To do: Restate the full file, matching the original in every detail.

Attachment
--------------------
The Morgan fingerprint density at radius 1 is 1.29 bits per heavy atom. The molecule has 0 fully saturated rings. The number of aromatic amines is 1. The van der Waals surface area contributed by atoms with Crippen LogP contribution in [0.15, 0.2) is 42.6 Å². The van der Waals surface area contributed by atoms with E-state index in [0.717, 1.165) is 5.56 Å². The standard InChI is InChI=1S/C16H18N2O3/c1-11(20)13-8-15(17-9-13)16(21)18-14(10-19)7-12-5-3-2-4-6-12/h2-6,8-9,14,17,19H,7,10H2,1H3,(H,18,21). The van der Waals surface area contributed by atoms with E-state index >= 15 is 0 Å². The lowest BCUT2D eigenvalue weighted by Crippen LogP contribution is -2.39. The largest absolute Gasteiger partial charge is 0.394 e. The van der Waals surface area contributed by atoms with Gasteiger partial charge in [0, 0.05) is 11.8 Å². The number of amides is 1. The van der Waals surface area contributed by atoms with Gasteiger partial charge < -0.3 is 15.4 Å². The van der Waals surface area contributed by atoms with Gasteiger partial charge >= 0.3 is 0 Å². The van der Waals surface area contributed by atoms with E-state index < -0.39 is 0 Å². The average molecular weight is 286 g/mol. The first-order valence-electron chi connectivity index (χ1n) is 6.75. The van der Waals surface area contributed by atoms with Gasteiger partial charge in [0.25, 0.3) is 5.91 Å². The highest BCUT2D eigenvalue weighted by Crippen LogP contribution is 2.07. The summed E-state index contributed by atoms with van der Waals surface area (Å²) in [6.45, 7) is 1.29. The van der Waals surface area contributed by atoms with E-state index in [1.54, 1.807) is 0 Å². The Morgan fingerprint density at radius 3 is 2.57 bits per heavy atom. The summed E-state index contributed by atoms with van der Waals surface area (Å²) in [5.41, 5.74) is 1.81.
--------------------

The Morgan fingerprint density at radius 1 is 1.29 bits per heavy atom. The molecule has 0 fully saturated rings. The number of aromatic amines is 1. The van der Waals surface area contributed by atoms with Crippen LogP contribution in [0.15, 0.2) is 42.6 Å². The van der Waals surface area contributed by atoms with E-state index in [0.717, 1.165) is 5.56 Å². The standard InChI is InChI=1S/C16H18N2O3/c1-11(20)13-8-15(17-9-13)16(21)18-14(10-19)7-12-5-3-2-4-6-12/h2-6,8-9,14,17,19H,7,10H2,1H3,(H,18,21). The van der Waals surface area contributed by atoms with E-state index >= 15 is 0 Å². The lowest BCUT2D eigenvalue weighted by Crippen LogP contribution is -2.39. The largest absolute Gasteiger partial charge is 0.394 e. The van der Waals surface area contributed by atoms with Gasteiger partial charge in [0, 0.05) is 11.8 Å². The number of amides is 1. The van der Waals surface area contributed by atoms with Gasteiger partial charge < -0.3 is 15.4 Å². The van der Waals surface area contributed by atoms with Gasteiger partial charge >= 0.3 is 0 Å². The van der Waals surface area contributed by atoms with E-state index < -0.39 is 0 Å². The average molecular weight is 286 g/mol. The first-order valence-electron chi connectivity index (χ1n) is 6.75. The van der Waals surface area contributed by atoms with Gasteiger partial charge in [0.25, 0.3) is 5.91 Å². The highest BCUT2D eigenvalue weighted by Crippen LogP contribution is 2.07. The summed E-state index contributed by atoms with van der Waals surface area (Å²) in [6.45, 7) is 1.29. The van der Waals surface area contributed by atoms with E-state index in [1.54, 1.807) is 0 Å². The Morgan fingerprint density at radius 3 is 2.57 bits per heavy atom. The summed E-state index contributed by atoms with van der Waals surface area (Å²) in [5.41, 5.74) is 1.81.